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In Farleigh Field: A Novel of World War II
by Rhys Bowen

Published: 2017-03-01
Paperback : 396 pages
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“Instantly absorbing, suspenseful, romantic, and stylish—like binge-watching a great British drama on Masterpiece Theater.” —Lee Child, New York Times bestselling author

World War II comes to Farleigh Place, the ancestral home of Lord Westerham and his five daughters, when a ...

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Introduction

“Instantly absorbing, suspenseful, romantic, and stylish—like binge-watching a great British drama on Masterpiece Theater.” —Lee Child, New York Times bestselling author

World War II comes to Farleigh Place, the ancestral home of Lord Westerham and his five daughters, when a soldier with a failed parachute falls to his death on the estate. After his uniform and possessions raise suspicions, MI5 operative and family friend Ben Cresswell is covertly tasked with determining if the man is a German spy. The assignment also offers Ben the chance to be near Lord Westerham’s middle daughter, Pamela, whom he furtively loves. But Pamela has her own secret: she has taken a job at Bletchley Park, the British code-breaking facility.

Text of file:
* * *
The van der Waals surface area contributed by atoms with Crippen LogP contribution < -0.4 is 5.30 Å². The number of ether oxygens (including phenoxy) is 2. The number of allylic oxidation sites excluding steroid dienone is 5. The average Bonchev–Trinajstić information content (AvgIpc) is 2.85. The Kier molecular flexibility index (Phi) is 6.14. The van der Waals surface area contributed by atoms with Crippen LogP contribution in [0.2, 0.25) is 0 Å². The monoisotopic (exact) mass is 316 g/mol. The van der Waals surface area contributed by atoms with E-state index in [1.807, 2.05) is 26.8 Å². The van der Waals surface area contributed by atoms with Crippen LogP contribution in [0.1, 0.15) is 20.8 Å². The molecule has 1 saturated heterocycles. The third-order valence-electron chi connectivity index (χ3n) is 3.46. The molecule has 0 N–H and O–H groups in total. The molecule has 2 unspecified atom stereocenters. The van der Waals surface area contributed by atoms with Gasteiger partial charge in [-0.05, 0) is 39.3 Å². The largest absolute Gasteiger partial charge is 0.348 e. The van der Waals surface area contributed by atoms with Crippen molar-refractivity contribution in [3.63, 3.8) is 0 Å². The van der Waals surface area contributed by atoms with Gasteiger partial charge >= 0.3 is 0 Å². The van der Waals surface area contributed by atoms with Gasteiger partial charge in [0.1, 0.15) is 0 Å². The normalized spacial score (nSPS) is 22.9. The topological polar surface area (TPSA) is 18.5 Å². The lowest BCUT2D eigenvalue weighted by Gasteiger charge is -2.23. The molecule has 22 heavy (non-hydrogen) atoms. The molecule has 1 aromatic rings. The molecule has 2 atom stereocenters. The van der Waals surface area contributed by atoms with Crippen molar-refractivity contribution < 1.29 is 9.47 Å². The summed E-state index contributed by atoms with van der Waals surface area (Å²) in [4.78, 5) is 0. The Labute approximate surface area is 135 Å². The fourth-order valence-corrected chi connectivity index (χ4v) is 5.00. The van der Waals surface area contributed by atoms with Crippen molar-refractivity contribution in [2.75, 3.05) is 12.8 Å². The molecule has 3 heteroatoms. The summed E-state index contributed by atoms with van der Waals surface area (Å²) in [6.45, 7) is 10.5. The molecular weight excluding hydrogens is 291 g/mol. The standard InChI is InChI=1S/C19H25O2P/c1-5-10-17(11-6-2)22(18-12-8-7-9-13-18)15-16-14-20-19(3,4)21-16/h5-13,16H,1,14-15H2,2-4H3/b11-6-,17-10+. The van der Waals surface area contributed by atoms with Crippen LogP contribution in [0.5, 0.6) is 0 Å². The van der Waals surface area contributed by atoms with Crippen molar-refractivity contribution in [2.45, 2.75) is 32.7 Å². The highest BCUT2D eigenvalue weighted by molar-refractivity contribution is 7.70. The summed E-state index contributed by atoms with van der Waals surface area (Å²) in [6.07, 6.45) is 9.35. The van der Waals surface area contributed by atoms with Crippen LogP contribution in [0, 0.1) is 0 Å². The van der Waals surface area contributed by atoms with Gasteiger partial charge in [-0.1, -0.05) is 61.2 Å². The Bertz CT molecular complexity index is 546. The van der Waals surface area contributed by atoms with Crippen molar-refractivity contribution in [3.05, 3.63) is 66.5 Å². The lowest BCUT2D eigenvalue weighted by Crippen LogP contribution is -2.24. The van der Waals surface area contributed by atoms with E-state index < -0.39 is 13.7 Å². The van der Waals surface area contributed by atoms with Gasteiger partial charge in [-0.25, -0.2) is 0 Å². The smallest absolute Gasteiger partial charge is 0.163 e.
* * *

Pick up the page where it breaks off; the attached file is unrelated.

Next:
As Ben follows a trail of spies and traitors, which may include another member of Pamela’s family, he discovers that some within the realm have an appalling, history-altering agenda. Can he, with Pamela’s help, stop them before England falls?

Inspired by the events and people of World War II, writer Rhys Bowen crafts a sweeping and riveting saga of class, family, love, and betrayal.

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Excerpt

Chapter 1

Bletchley Park,
May 1941
Lady Pamela Sutton stared at the dreary government-issued posters on the wall of her small cubicle in Hut Three. Some of them cheerful exhortations to do ones’ best, to soldier on, stiff upper lip, and other dire warnings about letting the side down. Beyond the blackout curtains that covered the windows, dawn would be breaking. She could hear the chorus of birds in the woods behind the hut, still chirping madly and joyfully as they had done before the war began and would keep doing after it ended—whenever that would be. It had already gone on too long and there was no end in sight. Pamela rubbed her eyes. It had been a long night and her eyes were stinging with tiredness. According to civil service regulations women were not supposed to work on night shift with men, in case their morals were compromised. She had found this amusing when the shortage of male translators meant that one of the girls had to do night shift work. “Frankly I don’t think my honor is in danger from any of the chaps here,” she had said. “They are more interested in math problems than girls.” ... view entire excerpt...

Discussion Questions

1.How does the British class system affect the lives of all the characters?
2.The impact of war is different for every character in this book. Discuss.
3.Which Sutton sister do you most identify with? Do you have sympathy for all of them?
4. This book is billed as a thriller? Which is more important to you: the thriller aspect or the recreation of a time and place?
5.Pamela and Ben: do you think there is hope for a future together for them?
6. Your thoughts on Jeremy. Did you suspect him?

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